Bookshelf: Jaguar D-Type - The Story of XKD 526

You may think that there are already enough books about the D-Type Jaguar but this new release from Porter Press International comes at the subject from a somewhat different angle. Instead of taking the well-trodden path of discussing the famous long-nose 'works' superstar cars, author John Elmgreen delves into the considerably less famous XKD526 'customer' car.

The car was delivered new to Australia in late 1955 and immediately started an active and varied competitive life. First owner Bill Pitt entered the car in the Leyburn Sprints in February '56 for one of Australia's few female drivers, 'Geordie' Anderson, where she clocked an impressive first time out flying quarter mile at 135.2 mph. Albert Park is now famous as the home of the Australia Grand Prix but there has been racing held at the venue for many years. Car owner Bill Pitt finished the racing year in 1956 with a shunt at the fledgling venue, and although the only things he hit were straw bales, there was a fair amount of damage, albeit superficial. 

By the time the car reappeared in 1957 it had a reprofiled nose section, the famous oval air intake replaced with a much squarer and, it has to be said, less attractive, 'face'. The British Racing Green paintwork had been changed to metallic gold as well. Thankfully by the end of the season common sense had prevailed and BRG was again the colour of choice, although the unique front end was still there.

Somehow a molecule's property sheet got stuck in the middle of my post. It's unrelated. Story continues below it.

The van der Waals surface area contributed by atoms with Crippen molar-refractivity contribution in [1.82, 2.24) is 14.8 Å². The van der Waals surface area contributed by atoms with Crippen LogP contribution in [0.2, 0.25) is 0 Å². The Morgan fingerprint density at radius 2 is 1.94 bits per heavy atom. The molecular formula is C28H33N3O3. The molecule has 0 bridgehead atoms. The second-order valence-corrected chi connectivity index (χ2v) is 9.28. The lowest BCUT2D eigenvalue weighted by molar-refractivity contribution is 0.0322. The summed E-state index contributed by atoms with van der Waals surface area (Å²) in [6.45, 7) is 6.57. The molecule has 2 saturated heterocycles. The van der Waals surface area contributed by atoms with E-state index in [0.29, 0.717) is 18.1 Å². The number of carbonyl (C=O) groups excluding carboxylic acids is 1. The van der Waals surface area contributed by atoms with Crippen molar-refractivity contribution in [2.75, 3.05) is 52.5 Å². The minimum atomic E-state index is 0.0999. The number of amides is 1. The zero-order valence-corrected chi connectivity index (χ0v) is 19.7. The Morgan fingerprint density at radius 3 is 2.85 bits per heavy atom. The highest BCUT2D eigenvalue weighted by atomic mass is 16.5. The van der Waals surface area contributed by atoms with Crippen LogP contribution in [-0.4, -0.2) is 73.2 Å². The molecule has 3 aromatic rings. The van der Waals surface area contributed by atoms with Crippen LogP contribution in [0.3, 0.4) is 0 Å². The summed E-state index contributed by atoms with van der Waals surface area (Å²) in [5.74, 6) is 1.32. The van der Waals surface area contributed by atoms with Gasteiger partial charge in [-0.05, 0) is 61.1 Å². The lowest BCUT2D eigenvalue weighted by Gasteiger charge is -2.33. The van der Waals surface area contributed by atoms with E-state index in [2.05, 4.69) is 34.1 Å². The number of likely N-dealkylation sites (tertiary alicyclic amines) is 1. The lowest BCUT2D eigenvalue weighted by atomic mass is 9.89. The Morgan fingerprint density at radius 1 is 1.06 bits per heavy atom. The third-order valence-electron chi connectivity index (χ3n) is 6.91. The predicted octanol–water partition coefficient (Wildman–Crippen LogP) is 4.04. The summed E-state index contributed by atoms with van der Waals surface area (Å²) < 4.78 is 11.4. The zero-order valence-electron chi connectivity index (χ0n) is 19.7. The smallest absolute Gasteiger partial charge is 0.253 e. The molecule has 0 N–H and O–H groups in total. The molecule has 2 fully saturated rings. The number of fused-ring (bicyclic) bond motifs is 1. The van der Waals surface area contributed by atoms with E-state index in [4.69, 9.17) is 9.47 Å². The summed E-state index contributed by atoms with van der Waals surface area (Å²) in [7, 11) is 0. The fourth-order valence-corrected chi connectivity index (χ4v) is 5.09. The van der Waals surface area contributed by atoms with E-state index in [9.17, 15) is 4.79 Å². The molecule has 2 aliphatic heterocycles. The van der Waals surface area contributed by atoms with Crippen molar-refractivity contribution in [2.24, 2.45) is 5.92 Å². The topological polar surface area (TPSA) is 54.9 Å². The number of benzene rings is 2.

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XKD526 was in for another change of colour though, as it evolved to the yellow with a blue stripe of the Leaton Motors team. The company was a successful retailer of road cars and one of their salesmen persuaded them to buy the car for him to race under their banner. That salesman was none other than Australian racing legend Frank Matich, embarking on what would become a very successful career in motor sport. 

Over the next few seasons the car continued as part of the Leaton Motors stable but became less and less competitive. In an effort to extend its racing life, a number of modifications were tried, not least a couple of different hard top interpretations of the Malcolm Sayer bodywork, photographs of which appear in the book and are strangely appealling.

In 1967 the redundant racer was pensioned off and was eventually bought by Keith and Sandra Berryman who restored the old girl to her original state.... or nearly, because they added a Le Mans type fin to the headrest before entering '526' onto the concours circuit in Australia. 

It was only in 2014 that she finally made the long trip home where a full nut-and-bolt restoration took place, returning the car to the condition in which it left Browns Lane all those years ago. Porter Press supremo Philip Porter is a well known Jaguar aficionado and he takes up the story from this point. The rebuild is covered in detail and the photography of the car as it exists today is stunning and highly detailed.

Porter Press International produce these 'Profile' books as a comparatively lightweight read with a correspondingly affordable £20.00 pricetag. For those people wanting a more in-depth D-Type biography PPI have published a book on the XKD 504 'Longnose' as part of the Great Cars series at £60.00. Each book appeals in a different way and are equally rewarding reads.

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